Apple has been granted a patent (number US 11822371 B2) for “Normalization of Medical Terms.” The goal is to simplify medical jargon in, for instance, reports from your doctor that would appear in the company’s Health app.
About the patent
In the patent Apple notes that folks normally visit more than one health institution to obtain medical treatment. For example, a user may periodically visit a neighborhood clinic for annual physical evaluations and for minor medical procedures. An electronic health record (EHR) is a computer-stored and transferrable copy of a user’s physical health record.
The neighborhood clinic may maintain an instance of the user’s electronic health record (e.g., using an EHR system, sometimes referred to as an electronic medical record (EMR) system). When the user visits, a medical professional may update the electronic health record.
However, different instances of the user’s electronic health record may be maintained by other health institutions that are unaffiliated with the neighborhood clinic. For example, the user may have visited a surgical center for a surgery, been transported to an emergency room in connection with an accident, or may have visited a different clinic while on vacation in a different city.
Each of the surgical center, the emergency room, and the different clinic, may have created an instance of the user’s electronic health record, which may be maintained using different EHR systems. The EHR systems may provide patient portals for accessing health records on their systems. However, Apple says that because these portals are built and maintained by different organizations, accessing each by the user may require a unique set of user credentials.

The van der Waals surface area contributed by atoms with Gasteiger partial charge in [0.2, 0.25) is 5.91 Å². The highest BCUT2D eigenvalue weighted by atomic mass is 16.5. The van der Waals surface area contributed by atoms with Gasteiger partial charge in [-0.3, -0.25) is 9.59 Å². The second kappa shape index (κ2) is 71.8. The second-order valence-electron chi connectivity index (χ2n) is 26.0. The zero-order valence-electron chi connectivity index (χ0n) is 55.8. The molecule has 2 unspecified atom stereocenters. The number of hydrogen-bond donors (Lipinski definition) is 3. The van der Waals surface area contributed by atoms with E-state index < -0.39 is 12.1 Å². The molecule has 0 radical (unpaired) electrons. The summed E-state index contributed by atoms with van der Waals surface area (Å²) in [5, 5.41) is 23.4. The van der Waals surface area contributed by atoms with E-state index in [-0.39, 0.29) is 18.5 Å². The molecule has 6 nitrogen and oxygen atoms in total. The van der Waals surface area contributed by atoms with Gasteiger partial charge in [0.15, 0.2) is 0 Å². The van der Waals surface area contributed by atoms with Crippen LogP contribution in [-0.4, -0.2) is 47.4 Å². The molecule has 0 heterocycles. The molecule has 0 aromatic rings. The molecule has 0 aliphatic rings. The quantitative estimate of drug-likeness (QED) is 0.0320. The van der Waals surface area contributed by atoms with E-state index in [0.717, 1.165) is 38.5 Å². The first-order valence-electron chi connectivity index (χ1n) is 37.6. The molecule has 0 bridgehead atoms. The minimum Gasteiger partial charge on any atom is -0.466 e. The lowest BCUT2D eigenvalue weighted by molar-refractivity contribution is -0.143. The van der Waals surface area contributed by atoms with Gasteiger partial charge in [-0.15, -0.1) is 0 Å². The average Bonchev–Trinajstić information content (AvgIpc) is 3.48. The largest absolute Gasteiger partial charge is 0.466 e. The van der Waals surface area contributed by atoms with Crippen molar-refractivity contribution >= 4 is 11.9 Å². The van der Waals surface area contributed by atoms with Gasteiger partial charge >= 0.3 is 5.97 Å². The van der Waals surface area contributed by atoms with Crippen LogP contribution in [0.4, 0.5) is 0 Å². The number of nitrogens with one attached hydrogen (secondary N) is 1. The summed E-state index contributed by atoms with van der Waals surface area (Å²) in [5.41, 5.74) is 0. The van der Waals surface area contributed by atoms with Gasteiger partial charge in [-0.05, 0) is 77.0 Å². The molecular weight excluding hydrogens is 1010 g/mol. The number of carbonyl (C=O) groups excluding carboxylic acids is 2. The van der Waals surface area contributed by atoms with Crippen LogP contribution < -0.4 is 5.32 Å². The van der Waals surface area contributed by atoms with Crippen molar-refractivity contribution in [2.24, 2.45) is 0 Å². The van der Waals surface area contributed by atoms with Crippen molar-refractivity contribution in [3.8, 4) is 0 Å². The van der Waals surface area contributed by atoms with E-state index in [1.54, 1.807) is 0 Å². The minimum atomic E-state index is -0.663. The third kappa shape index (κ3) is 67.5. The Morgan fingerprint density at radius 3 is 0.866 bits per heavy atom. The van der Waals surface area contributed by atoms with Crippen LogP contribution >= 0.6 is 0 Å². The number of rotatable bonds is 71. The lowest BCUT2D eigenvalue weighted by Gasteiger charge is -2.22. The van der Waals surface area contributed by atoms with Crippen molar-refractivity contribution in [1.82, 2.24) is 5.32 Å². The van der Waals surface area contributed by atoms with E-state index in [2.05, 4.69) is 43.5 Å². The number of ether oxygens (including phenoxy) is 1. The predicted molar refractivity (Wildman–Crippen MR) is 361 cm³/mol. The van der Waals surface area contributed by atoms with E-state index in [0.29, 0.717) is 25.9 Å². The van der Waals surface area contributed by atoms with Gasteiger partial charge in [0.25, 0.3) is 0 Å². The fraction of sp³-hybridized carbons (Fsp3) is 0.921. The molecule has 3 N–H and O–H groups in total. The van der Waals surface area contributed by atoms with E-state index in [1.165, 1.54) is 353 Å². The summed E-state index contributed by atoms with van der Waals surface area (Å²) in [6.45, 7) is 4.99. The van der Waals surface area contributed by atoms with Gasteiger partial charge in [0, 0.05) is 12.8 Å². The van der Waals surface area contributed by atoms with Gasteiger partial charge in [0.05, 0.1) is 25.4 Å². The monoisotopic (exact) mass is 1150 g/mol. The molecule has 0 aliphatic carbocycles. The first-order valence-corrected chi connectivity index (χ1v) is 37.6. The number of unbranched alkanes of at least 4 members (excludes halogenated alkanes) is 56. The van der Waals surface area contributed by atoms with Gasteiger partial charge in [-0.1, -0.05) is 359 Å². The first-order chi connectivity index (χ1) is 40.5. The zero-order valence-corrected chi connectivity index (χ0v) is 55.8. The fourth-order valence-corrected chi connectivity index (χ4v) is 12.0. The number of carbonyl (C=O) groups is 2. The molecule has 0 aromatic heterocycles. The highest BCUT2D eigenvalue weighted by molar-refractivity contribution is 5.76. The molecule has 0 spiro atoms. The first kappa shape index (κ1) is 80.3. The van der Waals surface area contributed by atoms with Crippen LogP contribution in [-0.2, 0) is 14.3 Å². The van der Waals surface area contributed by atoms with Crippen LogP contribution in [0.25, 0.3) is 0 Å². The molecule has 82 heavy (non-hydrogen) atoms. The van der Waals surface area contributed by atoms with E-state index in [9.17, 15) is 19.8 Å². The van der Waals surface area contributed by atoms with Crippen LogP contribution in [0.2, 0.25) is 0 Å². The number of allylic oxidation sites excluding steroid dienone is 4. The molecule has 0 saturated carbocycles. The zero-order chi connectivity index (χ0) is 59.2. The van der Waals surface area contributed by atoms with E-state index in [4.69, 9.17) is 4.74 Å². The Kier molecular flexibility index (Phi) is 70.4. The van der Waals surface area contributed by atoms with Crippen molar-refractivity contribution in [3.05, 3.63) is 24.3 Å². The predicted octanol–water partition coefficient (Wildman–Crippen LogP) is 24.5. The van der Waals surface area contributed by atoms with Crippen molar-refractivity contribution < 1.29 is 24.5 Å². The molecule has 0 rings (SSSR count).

And once the user logs in to a particular portal, she is still limited by what portion of her electronic health record will be available for viewing. Existing computer systems may be able to maintain a single connection to a single EHR system, but challenges may arise when these systems attempt to programmatically maintain multiple connections across multiple EHR systems.
What’s more because different medical professionals contribute to the instances of the electronic health record, data inconsistencies may exist between electronic health records sourced from different EHR systems, Apple says. Conventional data rectification techniques may prove insufficient to resolve these types of data inconsistences, and the tech giant is investigating ways to deal with such issues for users of its Health app.
Summary of the patent
Here’s Apple’s abstract of the patent: “A term base can be used to index a raw medical term (e.g., a text string from an electronic health record) to generate a computational expression of the raw medical term. The computational expression of the raw medical term can be used to generate a uniform medical term for the raw medical term.
“The computational expression can be compared with other computational expressions to organize the electronic health record, filter the electronic health record, and provide a uniform presentation of raw medical terms from different events in the electronic health record.”